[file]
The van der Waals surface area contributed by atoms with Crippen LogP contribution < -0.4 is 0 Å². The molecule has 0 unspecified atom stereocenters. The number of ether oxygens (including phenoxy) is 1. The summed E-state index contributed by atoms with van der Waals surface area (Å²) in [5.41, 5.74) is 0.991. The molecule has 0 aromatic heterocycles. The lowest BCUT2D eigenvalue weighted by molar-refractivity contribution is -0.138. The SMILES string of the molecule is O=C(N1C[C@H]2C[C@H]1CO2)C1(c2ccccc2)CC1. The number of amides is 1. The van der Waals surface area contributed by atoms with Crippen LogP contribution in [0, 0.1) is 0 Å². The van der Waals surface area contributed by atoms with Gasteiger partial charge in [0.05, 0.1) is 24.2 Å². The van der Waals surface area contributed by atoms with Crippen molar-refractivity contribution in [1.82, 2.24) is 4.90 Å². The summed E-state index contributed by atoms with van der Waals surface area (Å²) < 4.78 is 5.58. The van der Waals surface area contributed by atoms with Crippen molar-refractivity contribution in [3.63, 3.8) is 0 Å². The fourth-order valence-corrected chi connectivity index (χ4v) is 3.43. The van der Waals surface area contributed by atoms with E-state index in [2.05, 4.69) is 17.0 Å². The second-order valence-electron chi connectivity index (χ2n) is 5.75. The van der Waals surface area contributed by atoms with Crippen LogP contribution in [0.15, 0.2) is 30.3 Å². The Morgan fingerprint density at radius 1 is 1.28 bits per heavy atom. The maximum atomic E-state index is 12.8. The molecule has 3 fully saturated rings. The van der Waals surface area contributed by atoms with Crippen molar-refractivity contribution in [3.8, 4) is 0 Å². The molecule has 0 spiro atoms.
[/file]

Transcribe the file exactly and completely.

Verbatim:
The van der Waals surface area contributed by atoms with Crippen LogP contribution < -0.4 is 0 Å². The molecule has 0 unspecified atom stereocenters. The number of ether oxygens (including phenoxy) is 1. The summed E-state index contributed by atoms with van der Waals surface area (Å²) in [5.41, 5.74) is 0.991. The molecule has 0 aromatic heterocycles. The lowest BCUT2D eigenvalue weighted by molar-refractivity contribution is -0.138. The SMILES string of the molecule is O=C(N1C[C@H]2C[C@H]1CO2)C1(c2ccccc2)CC1. The number of amides is 1. The van der Waals surface area contributed by atoms with Crippen LogP contribution in [0, 0.1) is 0 Å². The van der Waals surface area contributed by atoms with Gasteiger partial charge in [0.05, 0.1) is 24.2 Å². The van der Waals surface area contributed by atoms with Crippen molar-refractivity contribution in [1.82, 2.24) is 4.90 Å². The summed E-state index contributed by atoms with van der Waals surface area (Å²) < 4.78 is 5.58. The van der Waals surface area contributed by atoms with Crippen molar-refractivity contribution in [3.63, 3.8) is 0 Å². The fourth-order valence-corrected chi connectivity index (χ4v) is 3.43. The van der Waals surface area contributed by atoms with E-state index in [2.05, 4.69) is 17.0 Å². The second-order valence-electron chi connectivity index (χ2n) is 5.75. The van der Waals surface area contributed by atoms with Crippen LogP contribution in [0.15, 0.2) is 30.3 Å². The Morgan fingerprint density at radius 1 is 1.28 bits per heavy atom. The maximum atomic E-state index is 12.8. The molecule has 3 fully saturated rings. The van der Waals surface area contributed by atoms with Crippen molar-refractivity contribution in [3.8, 4) is 0 Å². The molecule has 0 spiro atoms.